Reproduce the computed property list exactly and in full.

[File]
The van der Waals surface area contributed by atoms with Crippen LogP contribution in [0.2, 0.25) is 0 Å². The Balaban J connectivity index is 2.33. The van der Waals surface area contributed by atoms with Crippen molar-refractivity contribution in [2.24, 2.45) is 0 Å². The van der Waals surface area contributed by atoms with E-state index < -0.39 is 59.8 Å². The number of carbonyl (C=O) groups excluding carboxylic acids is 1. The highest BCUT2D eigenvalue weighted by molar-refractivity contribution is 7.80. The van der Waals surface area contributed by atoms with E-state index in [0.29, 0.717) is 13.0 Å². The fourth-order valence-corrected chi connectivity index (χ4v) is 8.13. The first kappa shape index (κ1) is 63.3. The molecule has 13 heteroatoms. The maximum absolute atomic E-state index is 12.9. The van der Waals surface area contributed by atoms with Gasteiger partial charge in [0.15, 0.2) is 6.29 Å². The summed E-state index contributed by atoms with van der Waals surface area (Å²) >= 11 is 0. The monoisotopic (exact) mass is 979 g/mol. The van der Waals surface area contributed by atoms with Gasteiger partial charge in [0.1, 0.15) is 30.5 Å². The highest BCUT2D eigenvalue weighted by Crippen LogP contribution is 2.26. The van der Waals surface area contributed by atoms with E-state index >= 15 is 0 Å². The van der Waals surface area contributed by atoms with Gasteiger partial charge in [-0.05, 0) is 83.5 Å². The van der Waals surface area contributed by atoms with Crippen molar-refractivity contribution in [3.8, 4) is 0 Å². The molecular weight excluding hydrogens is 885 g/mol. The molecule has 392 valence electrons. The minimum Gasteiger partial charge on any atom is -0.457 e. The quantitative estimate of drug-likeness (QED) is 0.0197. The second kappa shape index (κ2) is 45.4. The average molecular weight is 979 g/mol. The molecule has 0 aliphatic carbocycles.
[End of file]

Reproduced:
The van der Waals surface area contributed by atoms with Crippen LogP contribution in [0.2, 0.25) is 0 Å². The Balaban J connectivity index is 2.33. The van der Waals surface area contributed by atoms with Crippen molar-refractivity contribution in [2.24, 2.45) is 0 Å². The van der Waals surface area contributed by atoms with E-state index < -0.39 is 59.8 Å². The number of carbonyl (C=O) groups excluding carboxylic acids is 1. The highest BCUT2D eigenvalue weighted by molar-refractivity contribution is 7.80. The van der Waals surface area contributed by atoms with E-state index in [0.29, 0.717) is 13.0 Å². The fourth-order valence-corrected chi connectivity index (χ4v) is 8.13. The first kappa shape index (κ1) is 63.3. The molecule has 13 heteroatoms. The maximum absolute atomic E-state index is 12.9. The van der Waals surface area contributed by atoms with Gasteiger partial charge in [0.15, 0.2) is 6.29 Å². The summed E-state index contributed by atoms with van der Waals surface area (Å²) >= 11 is 0. The monoisotopic (exact) mass is 979 g/mol. The van der Waals surface area contributed by atoms with Gasteiger partial charge in [0.1, 0.15) is 30.5 Å². The highest BCUT2D eigenvalue weighted by Crippen LogP contribution is 2.26. The van der Waals surface area contributed by atoms with E-state index >= 15 is 0 Å². The van der Waals surface area contributed by atoms with Gasteiger partial charge in [-0.05, 0) is 83.5 Å². The van der Waals surface area contributed by atoms with Crippen molar-refractivity contribution in [3.8, 4) is 0 Å². The molecular weight excluding hydrogens is 885 g/mol. The molecule has 392 valence electrons. The minimum Gasteiger partial charge on any atom is -0.457 e. The quantitative estimate of drug-likeness (QED) is 0.0197. The second kappa shape index (κ2) is 45.4. The average molecular weight is 979 g/mol. The molecule has 0 aliphatic carbocycles.